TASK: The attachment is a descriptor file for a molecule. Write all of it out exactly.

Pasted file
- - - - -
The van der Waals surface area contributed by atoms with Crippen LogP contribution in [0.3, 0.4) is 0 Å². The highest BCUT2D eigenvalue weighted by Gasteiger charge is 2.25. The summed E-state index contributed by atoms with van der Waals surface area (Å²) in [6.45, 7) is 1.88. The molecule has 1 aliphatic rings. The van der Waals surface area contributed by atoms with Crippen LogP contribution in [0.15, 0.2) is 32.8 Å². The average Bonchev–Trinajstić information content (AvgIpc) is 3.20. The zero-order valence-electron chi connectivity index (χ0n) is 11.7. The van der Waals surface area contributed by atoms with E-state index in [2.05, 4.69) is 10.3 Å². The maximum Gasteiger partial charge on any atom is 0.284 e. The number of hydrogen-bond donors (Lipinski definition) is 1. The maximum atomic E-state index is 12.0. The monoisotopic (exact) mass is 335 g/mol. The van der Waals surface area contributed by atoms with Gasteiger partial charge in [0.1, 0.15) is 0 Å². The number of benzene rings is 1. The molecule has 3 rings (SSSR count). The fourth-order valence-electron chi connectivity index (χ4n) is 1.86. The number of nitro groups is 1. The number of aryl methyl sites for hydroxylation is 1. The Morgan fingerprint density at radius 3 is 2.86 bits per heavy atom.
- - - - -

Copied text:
The van der Waals surface area contributed by atoms with Crippen LogP contribution in [0.3, 0.4) is 0 Å². The highest BCUT2D eigenvalue weighted by Gasteiger charge is 2.25. The summed E-state index contributed by atoms with van der Waals surface area (Å²) in [6.45, 7) is 1.88. The molecule has 1 aliphatic rings. The van der Waals surface area contributed by atoms with Crippen LogP contribution in [0.15, 0.2) is 32.8 Å². The average Bonchev–Trinajstić information content (AvgIpc) is 3.20. The zero-order valence-electron chi connectivity index (χ0n) is 11.7. The van der Waals surface area contributed by atoms with E-state index in [2.05, 4.69) is 10.3 Å². The maximum Gasteiger partial charge on any atom is 0.284 e. The number of hydrogen-bond donors (Lipinski definition) is 1. The maximum atomic E-state index is 12.0. The monoisotopic (exact) mass is 335 g/mol. The van der Waals surface area contributed by atoms with Gasteiger partial charge in [0.1, 0.15) is 0 Å². The number of benzene rings is 1. The molecule has 3 rings (SSSR count). The fourth-order valence-electron chi connectivity index (χ4n) is 1.86. The number of nitro groups is 1. The number of aryl methyl sites for hydroxylation is 1. The Morgan fingerprint density at radius 3 is 2.86 bits per heavy atom.